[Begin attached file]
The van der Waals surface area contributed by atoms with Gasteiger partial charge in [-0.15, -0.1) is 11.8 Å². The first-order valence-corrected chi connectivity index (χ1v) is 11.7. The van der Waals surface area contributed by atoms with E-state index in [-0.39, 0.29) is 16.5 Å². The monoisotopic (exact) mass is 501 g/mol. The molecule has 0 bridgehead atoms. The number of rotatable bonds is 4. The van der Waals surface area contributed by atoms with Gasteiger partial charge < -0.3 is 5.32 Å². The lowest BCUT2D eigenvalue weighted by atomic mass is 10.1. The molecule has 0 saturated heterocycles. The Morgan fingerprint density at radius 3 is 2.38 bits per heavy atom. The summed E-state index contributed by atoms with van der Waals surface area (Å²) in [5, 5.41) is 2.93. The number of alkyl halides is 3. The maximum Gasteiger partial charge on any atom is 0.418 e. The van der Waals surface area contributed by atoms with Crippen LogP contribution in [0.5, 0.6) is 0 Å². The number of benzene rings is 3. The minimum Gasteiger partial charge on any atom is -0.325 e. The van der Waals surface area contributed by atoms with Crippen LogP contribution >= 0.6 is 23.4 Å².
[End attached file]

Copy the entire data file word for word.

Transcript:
The van der Waals surface area contributed by atoms with Gasteiger partial charge in [-0.15, -0.1) is 11.8 Å². The first-order valence-corrected chi connectivity index (χ1v) is 11.7. The van der Waals surface area contributed by atoms with E-state index in [-0.39, 0.29) is 16.5 Å². The monoisotopic (exact) mass is 501 g/mol. The molecule has 0 bridgehead atoms. The number of rotatable bonds is 4. The van der Waals surface area contributed by atoms with Gasteiger partial charge < -0.3 is 5.32 Å². The lowest BCUT2D eigenvalue weighted by atomic mass is 10.1. The molecule has 0 saturated heterocycles. The Morgan fingerprint density at radius 3 is 2.38 bits per heavy atom. The summed E-state index contributed by atoms with van der Waals surface area (Å²) in [5, 5.41) is 2.93. The number of alkyl halides is 3. The maximum Gasteiger partial charge on any atom is 0.418 e. The van der Waals surface area contributed by atoms with Crippen LogP contribution in [0.5, 0.6) is 0 Å². The number of benzene rings is 3. The minimum Gasteiger partial charge on any atom is -0.325 e. The van der Waals surface area contributed by atoms with Crippen LogP contribution >= 0.6 is 23.4 Å².